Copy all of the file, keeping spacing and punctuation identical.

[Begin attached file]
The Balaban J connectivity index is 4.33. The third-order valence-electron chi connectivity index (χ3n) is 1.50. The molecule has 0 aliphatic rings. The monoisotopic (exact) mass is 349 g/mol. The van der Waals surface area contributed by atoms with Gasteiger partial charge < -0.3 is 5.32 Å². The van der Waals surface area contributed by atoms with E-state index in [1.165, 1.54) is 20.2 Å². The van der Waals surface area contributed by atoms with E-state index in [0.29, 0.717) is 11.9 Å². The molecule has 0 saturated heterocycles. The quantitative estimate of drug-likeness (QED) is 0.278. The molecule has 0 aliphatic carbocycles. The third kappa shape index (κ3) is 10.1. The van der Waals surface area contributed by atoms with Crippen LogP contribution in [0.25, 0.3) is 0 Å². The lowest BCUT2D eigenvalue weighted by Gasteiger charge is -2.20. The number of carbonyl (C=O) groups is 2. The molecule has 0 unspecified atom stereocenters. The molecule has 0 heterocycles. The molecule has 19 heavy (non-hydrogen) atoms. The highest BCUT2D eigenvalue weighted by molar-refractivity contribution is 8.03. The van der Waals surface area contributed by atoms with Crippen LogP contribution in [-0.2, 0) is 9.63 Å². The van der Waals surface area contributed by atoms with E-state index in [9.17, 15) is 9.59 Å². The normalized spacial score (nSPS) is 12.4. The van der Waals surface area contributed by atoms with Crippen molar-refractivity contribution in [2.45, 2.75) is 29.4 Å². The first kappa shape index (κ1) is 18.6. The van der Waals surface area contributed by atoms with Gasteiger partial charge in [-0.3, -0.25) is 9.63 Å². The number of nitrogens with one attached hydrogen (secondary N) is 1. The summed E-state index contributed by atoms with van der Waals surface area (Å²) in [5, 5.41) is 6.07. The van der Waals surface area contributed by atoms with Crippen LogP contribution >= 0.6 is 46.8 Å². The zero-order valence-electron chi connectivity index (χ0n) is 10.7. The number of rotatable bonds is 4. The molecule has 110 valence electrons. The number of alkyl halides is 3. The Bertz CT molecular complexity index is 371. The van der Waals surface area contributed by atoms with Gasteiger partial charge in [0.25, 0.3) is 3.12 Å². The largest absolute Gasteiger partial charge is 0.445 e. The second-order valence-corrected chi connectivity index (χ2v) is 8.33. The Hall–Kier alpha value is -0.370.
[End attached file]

The Balaban J connectivity index is 4.33. The third-order valence-electron chi connectivity index (χ3n) is 1.50. The molecule has 0 aliphatic rings. The monoisotopic (exact) mass is 349 g/mol. The van der Waals surface area contributed by atoms with Gasteiger partial charge < -0.3 is 5.32 Å². The van der Waals surface area contributed by atoms with E-state index in [1.165, 1.54) is 20.2 Å². The van der Waals surface area contributed by atoms with E-state index in [0.29, 0.717) is 11.9 Å². The molecule has 0 saturated heterocycles. The quantitative estimate of drug-likeness (QED) is 0.278. The molecule has 0 aliphatic carbocycles. The third kappa shape index (κ3) is 10.1. The van der Waals surface area contributed by atoms with Crippen LogP contribution in [0.25, 0.3) is 0 Å². The lowest BCUT2D eigenvalue weighted by Gasteiger charge is -2.20. The number of carbonyl (C=O) groups is 2. The molecule has 0 unspecified atom stereocenters. The molecule has 0 heterocycles. The molecule has 19 heavy (non-hydrogen) atoms. The highest BCUT2D eigenvalue weighted by molar-refractivity contribution is 8.03. The van der Waals surface area contributed by atoms with Crippen LogP contribution in [-0.2, 0) is 9.63 Å². The van der Waals surface area contributed by atoms with E-state index in [9.17, 15) is 9.59 Å². The normalized spacial score (nSPS) is 12.4. The van der Waals surface area contributed by atoms with Crippen molar-refractivity contribution in [2.45, 2.75) is 29.4 Å². The first kappa shape index (κ1) is 18.6. The van der Waals surface area contributed by atoms with Gasteiger partial charge in [-0.3, -0.25) is 9.63 Å². The number of nitrogens with one attached hydrogen (secondary N) is 1. The summed E-state index contributed by atoms with van der Waals surface area (Å²) in [5, 5.41) is 6.07. The van der Waals surface area contributed by atoms with Crippen LogP contribution >= 0.6 is 46.8 Å². The zero-order valence-electron chi connectivity index (χ0n) is 10.7. The number of rotatable bonds is 4. The molecule has 110 valence electrons. The number of alkyl halides is 3. The Bertz CT molecular complexity index is 371. The van der Waals surface area contributed by atoms with Gasteiger partial charge in [0.25, 0.3) is 3.12 Å². The largest absolute Gasteiger partial charge is 0.445 e. The second-order valence-corrected chi connectivity index (χ2v) is 8.33. The Hall–Kier alpha value is -0.370.